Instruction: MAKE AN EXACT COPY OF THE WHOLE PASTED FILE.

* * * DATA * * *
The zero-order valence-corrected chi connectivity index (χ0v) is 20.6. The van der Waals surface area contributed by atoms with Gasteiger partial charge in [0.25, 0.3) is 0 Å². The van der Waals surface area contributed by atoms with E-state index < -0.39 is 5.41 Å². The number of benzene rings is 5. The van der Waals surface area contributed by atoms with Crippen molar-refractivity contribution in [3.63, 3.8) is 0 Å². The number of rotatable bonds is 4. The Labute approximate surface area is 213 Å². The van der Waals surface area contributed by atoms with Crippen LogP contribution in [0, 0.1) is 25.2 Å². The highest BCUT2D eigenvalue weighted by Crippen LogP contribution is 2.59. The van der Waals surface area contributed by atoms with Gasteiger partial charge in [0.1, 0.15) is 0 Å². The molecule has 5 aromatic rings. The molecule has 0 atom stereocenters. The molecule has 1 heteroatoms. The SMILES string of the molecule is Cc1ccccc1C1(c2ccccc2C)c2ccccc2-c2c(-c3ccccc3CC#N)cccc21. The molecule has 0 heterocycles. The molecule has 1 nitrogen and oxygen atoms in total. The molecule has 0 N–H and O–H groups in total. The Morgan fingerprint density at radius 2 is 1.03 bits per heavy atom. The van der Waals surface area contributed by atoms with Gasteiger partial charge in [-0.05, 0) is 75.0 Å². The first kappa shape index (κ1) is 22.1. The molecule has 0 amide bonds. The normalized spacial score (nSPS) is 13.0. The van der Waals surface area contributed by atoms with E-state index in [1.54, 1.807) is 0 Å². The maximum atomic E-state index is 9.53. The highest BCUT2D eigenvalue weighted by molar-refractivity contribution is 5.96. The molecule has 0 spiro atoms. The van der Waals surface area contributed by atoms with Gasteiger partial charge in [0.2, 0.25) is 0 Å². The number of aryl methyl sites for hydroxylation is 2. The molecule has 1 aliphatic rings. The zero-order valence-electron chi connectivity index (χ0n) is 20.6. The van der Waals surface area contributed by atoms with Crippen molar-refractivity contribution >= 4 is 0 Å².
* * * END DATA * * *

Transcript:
The zero-order valence-corrected chi connectivity index (χ0v) is 20.6. The van der Waals surface area contributed by atoms with Gasteiger partial charge in [0.25, 0.3) is 0 Å². The van der Waals surface area contributed by atoms with E-state index < -0.39 is 5.41 Å². The number of benzene rings is 5. The van der Waals surface area contributed by atoms with Crippen molar-refractivity contribution in [3.63, 3.8) is 0 Å². The number of rotatable bonds is 4. The Labute approximate surface area is 213 Å². The van der Waals surface area contributed by atoms with Crippen LogP contribution in [0, 0.1) is 25.2 Å². The highest BCUT2D eigenvalue weighted by Crippen LogP contribution is 2.59. The van der Waals surface area contributed by atoms with Gasteiger partial charge in [0.1, 0.15) is 0 Å². The molecule has 5 aromatic rings. The molecule has 0 atom stereocenters. The molecule has 1 heteroatoms. The SMILES string of the molecule is Cc1ccccc1C1(c2ccccc2C)c2ccccc2-c2c(-c3ccccc3CC#N)cccc21. The molecule has 0 heterocycles. The molecule has 1 nitrogen and oxygen atoms in total. The molecule has 0 N–H and O–H groups in total. The Morgan fingerprint density at radius 2 is 1.03 bits per heavy atom. The van der Waals surface area contributed by atoms with Gasteiger partial charge in [-0.05, 0) is 75.0 Å². The first kappa shape index (κ1) is 22.1. The molecule has 0 amide bonds. The normalized spacial score (nSPS) is 13.0. The van der Waals surface area contributed by atoms with E-state index in [1.54, 1.807) is 0 Å². The maximum atomic E-state index is 9.53. The highest BCUT2D eigenvalue weighted by molar-refractivity contribution is 5.96. The molecule has 0 spiro atoms. The van der Waals surface area contributed by atoms with Gasteiger partial charge in [0.2, 0.25) is 0 Å². The number of aryl methyl sites for hydroxylation is 2. The molecule has 1 aliphatic rings. The zero-order valence-electron chi connectivity index (χ0n) is 20.6. The van der Waals surface area contributed by atoms with Crippen molar-refractivity contribution >= 4 is 0 Å².